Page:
Majority of Brits plan to swap diesel with their next car purchase
A study of 2,000 motorists currently in the market for a new vehicle found 42 per cent are concerned that they may be taxed more in the near future if they decide to buy a vehicle which runs on diesel.
As a result, more than half are considering switching to a car which runs on a more eco-friendly fuel in the near future.
And 53 per cent think diesel vehicles will become less popular over the next two years.
Despite concerns about rising diesel tax, three in five drivers have no idea what the changes to the Vehicle Excise Duty are and what they entail.
Of those who do understand what the VED is, 76 per cent believe the legislation – which will tax diesel vehicles more heavily from April 2019 – is punishing diesel drivers.
A spokesperson for Vantage Leasing, which commissioned the study, said: “Whether drivers are making a concerted effort to be greener, or because they want to avoid the rising taxation on diesel vehicles, it looks like a shift to eco fuels is coming.
“And while many drivers seem unaware of the changes coming to the Vehicle Excise Duty, it seems to be doing its job in dissuading the purchase of new diesel vehicles.”
Of the drivers considering making the switch, 40 per cent are doing so because they want to drive a vehicle which is better for the environment.
Four in five drivers surveyed consider themselves ‘eco-conscious’, and 83 per cent are concerned about the future of the planet.
And 63 per cent currently worry about the effect their vehicle is having on the planet.
One in four drivers think a vehicle which runs on eco fuels is the more practical option as they believe they will be cheaper than diesel going forward.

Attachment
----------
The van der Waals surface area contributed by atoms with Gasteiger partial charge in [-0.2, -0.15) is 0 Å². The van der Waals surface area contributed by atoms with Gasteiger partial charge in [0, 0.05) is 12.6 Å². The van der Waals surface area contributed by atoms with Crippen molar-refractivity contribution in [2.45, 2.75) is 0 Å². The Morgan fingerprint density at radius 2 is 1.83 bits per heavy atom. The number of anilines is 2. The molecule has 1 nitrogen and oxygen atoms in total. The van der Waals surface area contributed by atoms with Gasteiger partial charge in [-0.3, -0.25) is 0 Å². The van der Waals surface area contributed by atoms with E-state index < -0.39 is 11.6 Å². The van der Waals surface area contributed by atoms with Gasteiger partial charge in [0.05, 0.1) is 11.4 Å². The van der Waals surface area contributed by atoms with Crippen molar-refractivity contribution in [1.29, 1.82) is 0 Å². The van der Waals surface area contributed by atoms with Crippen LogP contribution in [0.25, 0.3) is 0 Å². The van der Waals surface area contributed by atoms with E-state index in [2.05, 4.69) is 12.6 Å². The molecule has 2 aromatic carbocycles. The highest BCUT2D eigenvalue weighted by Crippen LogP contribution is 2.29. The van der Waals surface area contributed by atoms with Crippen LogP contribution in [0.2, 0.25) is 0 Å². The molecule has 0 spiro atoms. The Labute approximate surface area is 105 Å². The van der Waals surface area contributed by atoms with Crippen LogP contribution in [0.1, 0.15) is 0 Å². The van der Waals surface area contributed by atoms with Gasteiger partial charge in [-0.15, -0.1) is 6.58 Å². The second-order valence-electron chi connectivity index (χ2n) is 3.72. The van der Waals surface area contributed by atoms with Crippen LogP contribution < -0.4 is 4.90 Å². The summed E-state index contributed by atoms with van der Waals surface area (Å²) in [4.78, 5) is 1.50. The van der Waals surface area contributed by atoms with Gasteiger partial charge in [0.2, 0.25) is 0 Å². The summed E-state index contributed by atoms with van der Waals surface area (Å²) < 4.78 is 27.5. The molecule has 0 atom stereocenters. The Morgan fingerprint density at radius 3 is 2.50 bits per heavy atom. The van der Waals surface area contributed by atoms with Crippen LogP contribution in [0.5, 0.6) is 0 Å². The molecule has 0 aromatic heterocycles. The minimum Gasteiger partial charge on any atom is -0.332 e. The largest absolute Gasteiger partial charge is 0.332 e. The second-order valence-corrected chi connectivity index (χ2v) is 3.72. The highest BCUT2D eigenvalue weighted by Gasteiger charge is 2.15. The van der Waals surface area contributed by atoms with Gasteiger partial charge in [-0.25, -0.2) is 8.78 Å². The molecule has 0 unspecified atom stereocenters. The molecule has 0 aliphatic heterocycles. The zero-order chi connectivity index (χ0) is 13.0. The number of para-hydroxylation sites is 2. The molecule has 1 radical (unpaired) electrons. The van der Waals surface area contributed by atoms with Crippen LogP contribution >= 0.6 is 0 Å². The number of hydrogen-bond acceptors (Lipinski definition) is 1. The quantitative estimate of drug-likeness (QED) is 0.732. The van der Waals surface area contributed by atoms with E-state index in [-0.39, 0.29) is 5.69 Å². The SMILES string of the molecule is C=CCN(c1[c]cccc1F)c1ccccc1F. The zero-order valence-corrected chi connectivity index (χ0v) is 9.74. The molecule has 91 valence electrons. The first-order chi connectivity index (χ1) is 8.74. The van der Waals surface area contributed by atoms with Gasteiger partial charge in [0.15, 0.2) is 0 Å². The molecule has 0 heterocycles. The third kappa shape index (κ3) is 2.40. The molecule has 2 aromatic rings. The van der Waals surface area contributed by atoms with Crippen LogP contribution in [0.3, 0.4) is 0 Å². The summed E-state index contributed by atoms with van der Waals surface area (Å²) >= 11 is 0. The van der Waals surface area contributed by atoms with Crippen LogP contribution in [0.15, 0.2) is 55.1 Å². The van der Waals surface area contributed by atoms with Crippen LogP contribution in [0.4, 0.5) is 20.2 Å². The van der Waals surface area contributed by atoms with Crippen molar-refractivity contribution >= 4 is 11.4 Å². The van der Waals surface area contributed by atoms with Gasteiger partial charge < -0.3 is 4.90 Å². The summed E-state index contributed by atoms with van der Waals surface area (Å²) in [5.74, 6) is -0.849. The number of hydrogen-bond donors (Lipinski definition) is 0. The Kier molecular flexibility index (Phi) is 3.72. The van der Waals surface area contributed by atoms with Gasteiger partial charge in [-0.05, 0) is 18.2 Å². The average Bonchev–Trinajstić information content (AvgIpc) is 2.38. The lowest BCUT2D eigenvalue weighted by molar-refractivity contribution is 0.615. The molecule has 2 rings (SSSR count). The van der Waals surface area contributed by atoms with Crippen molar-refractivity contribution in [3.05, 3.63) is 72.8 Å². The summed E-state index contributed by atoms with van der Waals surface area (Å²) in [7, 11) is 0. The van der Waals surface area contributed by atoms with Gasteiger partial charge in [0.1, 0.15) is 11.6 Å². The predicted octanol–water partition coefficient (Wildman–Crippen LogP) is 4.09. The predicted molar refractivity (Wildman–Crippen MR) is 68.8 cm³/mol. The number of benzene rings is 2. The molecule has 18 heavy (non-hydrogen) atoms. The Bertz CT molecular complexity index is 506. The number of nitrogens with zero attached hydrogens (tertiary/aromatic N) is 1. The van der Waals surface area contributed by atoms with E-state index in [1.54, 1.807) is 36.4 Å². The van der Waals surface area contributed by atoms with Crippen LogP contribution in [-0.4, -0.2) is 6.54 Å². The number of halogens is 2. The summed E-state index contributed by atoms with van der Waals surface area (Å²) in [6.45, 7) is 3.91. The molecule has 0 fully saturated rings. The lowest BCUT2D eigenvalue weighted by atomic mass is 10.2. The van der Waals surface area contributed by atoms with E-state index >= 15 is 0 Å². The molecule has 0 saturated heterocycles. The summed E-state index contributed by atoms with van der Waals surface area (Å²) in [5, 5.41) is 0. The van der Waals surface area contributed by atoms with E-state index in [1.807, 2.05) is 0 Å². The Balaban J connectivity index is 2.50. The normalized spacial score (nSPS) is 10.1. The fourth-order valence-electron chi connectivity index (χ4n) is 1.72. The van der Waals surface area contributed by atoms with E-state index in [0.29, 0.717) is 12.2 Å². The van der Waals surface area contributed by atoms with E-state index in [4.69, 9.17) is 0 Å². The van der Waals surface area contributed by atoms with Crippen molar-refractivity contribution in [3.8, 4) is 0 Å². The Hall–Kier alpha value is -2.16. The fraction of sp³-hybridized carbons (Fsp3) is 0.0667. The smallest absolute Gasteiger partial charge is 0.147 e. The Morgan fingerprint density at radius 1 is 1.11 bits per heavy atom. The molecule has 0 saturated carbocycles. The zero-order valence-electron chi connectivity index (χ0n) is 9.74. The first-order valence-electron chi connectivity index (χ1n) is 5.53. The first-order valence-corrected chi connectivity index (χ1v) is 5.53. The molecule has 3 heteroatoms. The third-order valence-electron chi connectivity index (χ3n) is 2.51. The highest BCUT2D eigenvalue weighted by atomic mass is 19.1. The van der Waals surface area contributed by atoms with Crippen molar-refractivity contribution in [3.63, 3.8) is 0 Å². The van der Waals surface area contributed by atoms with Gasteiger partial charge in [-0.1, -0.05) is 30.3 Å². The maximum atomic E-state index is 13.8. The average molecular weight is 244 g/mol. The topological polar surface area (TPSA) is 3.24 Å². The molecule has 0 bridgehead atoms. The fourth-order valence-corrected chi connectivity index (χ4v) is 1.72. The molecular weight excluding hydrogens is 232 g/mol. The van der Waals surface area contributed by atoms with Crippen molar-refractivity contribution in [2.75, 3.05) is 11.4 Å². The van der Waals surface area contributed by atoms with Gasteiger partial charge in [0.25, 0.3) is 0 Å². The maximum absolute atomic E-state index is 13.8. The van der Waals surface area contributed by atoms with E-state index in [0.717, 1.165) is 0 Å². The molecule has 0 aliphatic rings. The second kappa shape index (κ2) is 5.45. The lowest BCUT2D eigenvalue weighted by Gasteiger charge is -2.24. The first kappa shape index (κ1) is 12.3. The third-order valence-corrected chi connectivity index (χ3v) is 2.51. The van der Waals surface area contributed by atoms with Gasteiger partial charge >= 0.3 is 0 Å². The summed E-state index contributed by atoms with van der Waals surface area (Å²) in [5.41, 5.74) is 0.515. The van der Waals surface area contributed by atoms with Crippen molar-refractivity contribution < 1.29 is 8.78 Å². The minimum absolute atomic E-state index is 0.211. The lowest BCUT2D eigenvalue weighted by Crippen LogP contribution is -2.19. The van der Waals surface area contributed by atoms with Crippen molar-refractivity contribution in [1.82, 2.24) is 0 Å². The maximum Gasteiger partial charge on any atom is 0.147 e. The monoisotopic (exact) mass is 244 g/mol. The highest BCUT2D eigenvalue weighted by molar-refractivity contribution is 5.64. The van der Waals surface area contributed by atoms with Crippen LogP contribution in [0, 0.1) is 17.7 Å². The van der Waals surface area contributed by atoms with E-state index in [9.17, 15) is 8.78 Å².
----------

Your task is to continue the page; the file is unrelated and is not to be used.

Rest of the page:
One in ten also think eco fuels are more futuristic and two thirds think leading a greener lifestyle has become ‘cool’ in recent years.
Tesla is the car brand drivers most associate with environmentally-friendly driving, followed by Toyota and Nissan.
But the study also found our eco-friendly tendencies take a backseat to costs, when running a greener vehicle becomes more expensive.
For 27 per cent of buyers cost is more important than the environmental impact of the vehicle, with one in four opting to buy a cheaper, less environmentally-friendly car over a more expensive eco-friendly car.
And 48 per cent think purchasing and running and eco-friendly vehicle is more expensive than a petrol or diesel alternative.
When asked to consider which kind of engine produces the best performance, petrol is perceived as the best, followed by diesel.
Only one in 10 thought a hybrid engine would produce the best performance and five per cent favourite an electric engine.
A spokesperson for Vantage Leasing, added: “Our views around eco-friendly driving still appear to be split.
“On one hand we have the desire to be conscientious about the planet and the environment, but there is also the perception that making the switch to an eco-friendly car will hit us harder in the wallet.
“With the changes in legislation coming in 2019, which will make owning a diesel vehicle a more expensive affair, making the switch to something greener may become a more enticing proposition.”